Jason Bittner ON RECORD Key albums you must hear
Hardcore Hymns 1995 to 2002 Stigmata Hymns For An Unknown God (1995)
“That is still one of ■ my favourite records I’ve ever done,” says Bittner about his debut with metallic hardcore act Stigmata. “We never ■ got as far as we wanted to get with ■ it because the music climate ■ changed, we went as far as we ■ could. The hardcore scene was ■ 5 a smaller scene.”
Crisis The Hollowing (1997)
If released now, it’s entirely possible The Hollowing would hit big but, as Bittner observes, “It was a little too intense and too weird for its time. It was definitely a selective audience. And there was some in-fighting with [the record company], I didn’t really see much of a future happening for me ■ so I bowed out.”
Shadows Rising 2002 to 2012 Shadows Fall The War Within (2004)
“That was the record that I got most of my recognition on,” says Bittner. The fourth studio release from Shadows Fall and the second with Bittner behind the kit showcases their blend of Gothenburg-style melodic death metal and metalcore with Bittner running a marathon on his kick drums.
Shadows Fall Fire From The Sky (2012)
It’s not surprising that thrash legends Anthrax asked Jon Donais to become their lead guitarist after listening to him shredding like ■ a maniac on FireFromTheSky. Bittner is no less impressive, ripping out the drum parts with breakneck speed and pinpoint accuracy. Alas, ■ it remains the last Shadows Fall album to date.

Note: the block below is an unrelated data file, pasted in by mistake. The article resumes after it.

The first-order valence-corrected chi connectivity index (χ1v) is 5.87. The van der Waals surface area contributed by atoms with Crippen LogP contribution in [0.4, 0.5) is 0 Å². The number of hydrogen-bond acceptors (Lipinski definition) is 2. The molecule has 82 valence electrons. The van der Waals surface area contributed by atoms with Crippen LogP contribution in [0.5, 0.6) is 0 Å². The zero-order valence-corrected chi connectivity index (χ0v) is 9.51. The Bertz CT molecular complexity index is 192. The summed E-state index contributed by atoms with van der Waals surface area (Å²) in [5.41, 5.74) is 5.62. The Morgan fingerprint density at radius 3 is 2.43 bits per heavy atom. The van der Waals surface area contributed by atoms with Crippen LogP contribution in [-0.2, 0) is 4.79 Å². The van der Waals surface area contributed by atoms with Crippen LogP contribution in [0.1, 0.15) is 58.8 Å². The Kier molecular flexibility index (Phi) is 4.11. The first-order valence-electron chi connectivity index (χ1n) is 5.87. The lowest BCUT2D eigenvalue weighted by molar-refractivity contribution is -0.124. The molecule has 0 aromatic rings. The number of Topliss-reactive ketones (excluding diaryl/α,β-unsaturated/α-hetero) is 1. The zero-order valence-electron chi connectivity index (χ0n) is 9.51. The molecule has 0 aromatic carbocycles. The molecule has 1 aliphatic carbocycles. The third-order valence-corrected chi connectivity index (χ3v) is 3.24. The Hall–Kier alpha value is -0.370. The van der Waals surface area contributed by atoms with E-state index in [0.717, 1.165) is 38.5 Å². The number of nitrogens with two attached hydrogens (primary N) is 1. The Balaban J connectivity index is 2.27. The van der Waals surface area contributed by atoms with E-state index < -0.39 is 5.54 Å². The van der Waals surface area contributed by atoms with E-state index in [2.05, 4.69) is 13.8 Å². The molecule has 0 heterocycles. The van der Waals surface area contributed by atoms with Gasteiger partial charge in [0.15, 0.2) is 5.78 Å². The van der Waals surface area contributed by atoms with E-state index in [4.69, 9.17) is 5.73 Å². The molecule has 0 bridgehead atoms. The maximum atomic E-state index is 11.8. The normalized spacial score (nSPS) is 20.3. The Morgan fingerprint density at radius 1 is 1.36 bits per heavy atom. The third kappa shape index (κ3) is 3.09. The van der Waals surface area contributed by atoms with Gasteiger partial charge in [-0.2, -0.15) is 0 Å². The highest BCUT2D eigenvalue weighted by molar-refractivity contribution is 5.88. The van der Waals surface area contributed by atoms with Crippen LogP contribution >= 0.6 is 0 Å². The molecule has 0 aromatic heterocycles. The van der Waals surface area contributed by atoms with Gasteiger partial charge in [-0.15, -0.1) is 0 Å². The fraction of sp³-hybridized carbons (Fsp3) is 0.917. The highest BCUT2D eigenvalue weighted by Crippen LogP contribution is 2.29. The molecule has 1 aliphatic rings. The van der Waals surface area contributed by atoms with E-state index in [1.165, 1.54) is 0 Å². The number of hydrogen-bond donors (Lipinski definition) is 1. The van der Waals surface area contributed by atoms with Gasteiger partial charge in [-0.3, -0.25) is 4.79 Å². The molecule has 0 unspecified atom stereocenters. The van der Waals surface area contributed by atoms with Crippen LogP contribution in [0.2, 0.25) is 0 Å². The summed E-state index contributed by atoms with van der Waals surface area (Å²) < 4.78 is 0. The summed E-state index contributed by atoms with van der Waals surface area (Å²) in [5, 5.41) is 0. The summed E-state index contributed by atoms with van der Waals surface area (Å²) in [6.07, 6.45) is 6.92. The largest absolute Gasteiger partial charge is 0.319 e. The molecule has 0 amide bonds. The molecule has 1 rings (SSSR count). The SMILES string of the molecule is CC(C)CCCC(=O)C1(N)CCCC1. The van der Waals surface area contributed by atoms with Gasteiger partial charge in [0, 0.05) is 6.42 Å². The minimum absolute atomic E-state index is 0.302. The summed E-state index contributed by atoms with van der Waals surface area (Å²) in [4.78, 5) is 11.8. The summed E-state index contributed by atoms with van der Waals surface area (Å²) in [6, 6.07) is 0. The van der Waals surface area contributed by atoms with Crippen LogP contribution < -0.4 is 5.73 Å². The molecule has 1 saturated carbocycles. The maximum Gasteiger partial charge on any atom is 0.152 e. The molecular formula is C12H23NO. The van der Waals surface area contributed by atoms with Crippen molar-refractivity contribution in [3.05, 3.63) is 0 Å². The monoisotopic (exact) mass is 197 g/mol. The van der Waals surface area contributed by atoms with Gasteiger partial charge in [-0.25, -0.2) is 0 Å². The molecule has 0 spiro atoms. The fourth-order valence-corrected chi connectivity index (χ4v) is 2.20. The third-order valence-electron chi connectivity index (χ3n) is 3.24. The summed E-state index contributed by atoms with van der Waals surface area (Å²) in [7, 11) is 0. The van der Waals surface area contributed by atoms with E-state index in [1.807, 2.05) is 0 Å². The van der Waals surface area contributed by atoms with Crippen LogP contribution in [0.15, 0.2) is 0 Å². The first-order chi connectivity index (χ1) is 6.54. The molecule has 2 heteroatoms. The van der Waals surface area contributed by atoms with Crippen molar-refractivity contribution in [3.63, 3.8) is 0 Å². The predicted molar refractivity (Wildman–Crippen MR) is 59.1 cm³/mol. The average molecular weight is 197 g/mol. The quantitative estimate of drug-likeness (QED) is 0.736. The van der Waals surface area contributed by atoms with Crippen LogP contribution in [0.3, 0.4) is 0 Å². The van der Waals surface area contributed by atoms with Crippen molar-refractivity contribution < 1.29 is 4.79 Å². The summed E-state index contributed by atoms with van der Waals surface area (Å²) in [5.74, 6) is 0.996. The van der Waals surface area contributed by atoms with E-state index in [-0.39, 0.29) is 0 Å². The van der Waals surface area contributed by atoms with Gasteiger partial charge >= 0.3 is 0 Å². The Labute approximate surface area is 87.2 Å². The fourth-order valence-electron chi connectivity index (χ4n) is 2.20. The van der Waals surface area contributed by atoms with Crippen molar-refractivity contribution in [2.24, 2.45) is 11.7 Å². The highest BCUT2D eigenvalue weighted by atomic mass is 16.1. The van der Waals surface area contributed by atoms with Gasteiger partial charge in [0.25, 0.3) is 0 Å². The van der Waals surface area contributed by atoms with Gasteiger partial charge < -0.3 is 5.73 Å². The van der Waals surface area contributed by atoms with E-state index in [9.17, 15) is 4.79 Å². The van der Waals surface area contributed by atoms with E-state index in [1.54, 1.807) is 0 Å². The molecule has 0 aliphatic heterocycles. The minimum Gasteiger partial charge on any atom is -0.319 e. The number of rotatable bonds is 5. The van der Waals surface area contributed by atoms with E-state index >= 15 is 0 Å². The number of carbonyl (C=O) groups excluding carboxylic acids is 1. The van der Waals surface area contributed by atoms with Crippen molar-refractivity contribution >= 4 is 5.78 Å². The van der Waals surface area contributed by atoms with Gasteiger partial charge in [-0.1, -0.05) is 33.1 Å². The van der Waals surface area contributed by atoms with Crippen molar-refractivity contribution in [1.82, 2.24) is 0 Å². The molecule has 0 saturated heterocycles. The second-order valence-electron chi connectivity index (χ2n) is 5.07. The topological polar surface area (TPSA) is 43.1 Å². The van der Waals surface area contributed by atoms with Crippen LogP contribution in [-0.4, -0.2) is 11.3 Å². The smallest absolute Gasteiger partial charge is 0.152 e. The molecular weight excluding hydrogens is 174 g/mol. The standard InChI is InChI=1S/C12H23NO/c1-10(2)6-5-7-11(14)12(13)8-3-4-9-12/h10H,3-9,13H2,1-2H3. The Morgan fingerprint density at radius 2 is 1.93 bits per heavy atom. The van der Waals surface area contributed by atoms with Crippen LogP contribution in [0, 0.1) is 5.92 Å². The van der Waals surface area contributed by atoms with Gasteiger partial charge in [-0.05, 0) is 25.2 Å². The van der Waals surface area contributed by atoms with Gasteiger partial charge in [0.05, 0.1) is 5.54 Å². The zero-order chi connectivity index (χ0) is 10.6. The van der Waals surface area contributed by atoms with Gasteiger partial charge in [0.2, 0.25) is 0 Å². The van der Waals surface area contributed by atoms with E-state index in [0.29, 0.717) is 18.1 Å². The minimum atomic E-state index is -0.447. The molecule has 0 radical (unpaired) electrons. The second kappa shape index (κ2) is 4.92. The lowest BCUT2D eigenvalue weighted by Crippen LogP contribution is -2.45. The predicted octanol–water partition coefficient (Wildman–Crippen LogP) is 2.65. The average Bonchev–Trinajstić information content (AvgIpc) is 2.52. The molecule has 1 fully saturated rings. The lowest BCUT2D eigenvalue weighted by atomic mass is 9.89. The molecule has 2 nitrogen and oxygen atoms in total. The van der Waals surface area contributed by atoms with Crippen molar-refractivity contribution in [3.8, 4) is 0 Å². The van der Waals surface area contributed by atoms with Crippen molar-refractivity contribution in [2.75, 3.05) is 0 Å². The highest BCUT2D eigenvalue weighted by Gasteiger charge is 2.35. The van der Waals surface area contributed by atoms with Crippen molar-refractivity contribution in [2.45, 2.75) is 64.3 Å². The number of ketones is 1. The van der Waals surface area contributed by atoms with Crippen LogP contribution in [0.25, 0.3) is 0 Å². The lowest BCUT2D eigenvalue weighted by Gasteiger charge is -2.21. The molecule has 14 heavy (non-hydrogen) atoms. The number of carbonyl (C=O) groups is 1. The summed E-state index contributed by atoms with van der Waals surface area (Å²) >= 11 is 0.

Flotsam And Jetsam And Donuts 2013 to 2017 Flotsam And Jetsam Flotsam And Jetsam (2016)
A brilliant outing from the Arizona thrash band, crammed with great songs, massive riffs and with Bittner going hell for leather on the drums. “Once again that’s one of my favourite records I’ve ever done, especially because of the people I was playing with. It was a great experience.”
Coconut Donut Musically Delicious (2016)
“It’s this little rock project from a friend,” says Bittner, who produced and played on the album for Ed Biagiotti and Kurt Nous. “We made this ’70s funk, Americana rock’n’roll record. It’s great for clinics because I always use one of the songs at the end, like Monty Python: ‘And now for something completely different.’”